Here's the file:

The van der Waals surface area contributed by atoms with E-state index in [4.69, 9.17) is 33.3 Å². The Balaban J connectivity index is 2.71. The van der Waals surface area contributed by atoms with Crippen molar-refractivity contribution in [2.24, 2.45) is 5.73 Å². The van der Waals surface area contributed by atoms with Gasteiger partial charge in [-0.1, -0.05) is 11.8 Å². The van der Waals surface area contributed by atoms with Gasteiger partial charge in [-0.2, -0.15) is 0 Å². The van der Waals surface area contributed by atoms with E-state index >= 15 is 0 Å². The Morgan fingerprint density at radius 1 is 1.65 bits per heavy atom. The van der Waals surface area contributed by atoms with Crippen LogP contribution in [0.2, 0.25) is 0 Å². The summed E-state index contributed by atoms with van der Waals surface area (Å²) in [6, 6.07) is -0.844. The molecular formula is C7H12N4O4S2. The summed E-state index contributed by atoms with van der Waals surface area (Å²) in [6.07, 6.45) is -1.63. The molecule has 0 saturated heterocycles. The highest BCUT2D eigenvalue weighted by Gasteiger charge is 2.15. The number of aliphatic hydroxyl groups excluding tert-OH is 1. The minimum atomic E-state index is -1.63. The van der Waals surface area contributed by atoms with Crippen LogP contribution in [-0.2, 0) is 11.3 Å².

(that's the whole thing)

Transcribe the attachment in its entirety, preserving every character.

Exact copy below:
The van der Waals surface area contributed by atoms with E-state index in [4.69, 9.17) is 33.3 Å². The Balaban J connectivity index is 2.71. The van der Waals surface area contributed by atoms with Crippen molar-refractivity contribution in [2.24, 2.45) is 5.73 Å². The van der Waals surface area contributed by atoms with Gasteiger partial charge in [-0.1, -0.05) is 11.8 Å². The van der Waals surface area contributed by atoms with Gasteiger partial charge in [-0.2, -0.15) is 0 Å². The van der Waals surface area contributed by atoms with E-state index >= 15 is 0 Å². The Morgan fingerprint density at radius 1 is 1.65 bits per heavy atom. The van der Waals surface area contributed by atoms with Crippen LogP contribution in [0.2, 0.25) is 0 Å². The summed E-state index contributed by atoms with van der Waals surface area (Å²) in [6, 6.07) is -0.844. The molecular formula is C7H12N4O4S2. The summed E-state index contributed by atoms with van der Waals surface area (Å²) in [6.07, 6.45) is -1.63. The molecule has 0 saturated heterocycles. The highest BCUT2D eigenvalue weighted by Gasteiger charge is 2.15. The number of aliphatic hydroxyl groups excluding tert-OH is 1. The minimum atomic E-state index is -1.63. The van der Waals surface area contributed by atoms with Crippen LogP contribution in [-0.2, 0) is 11.3 Å².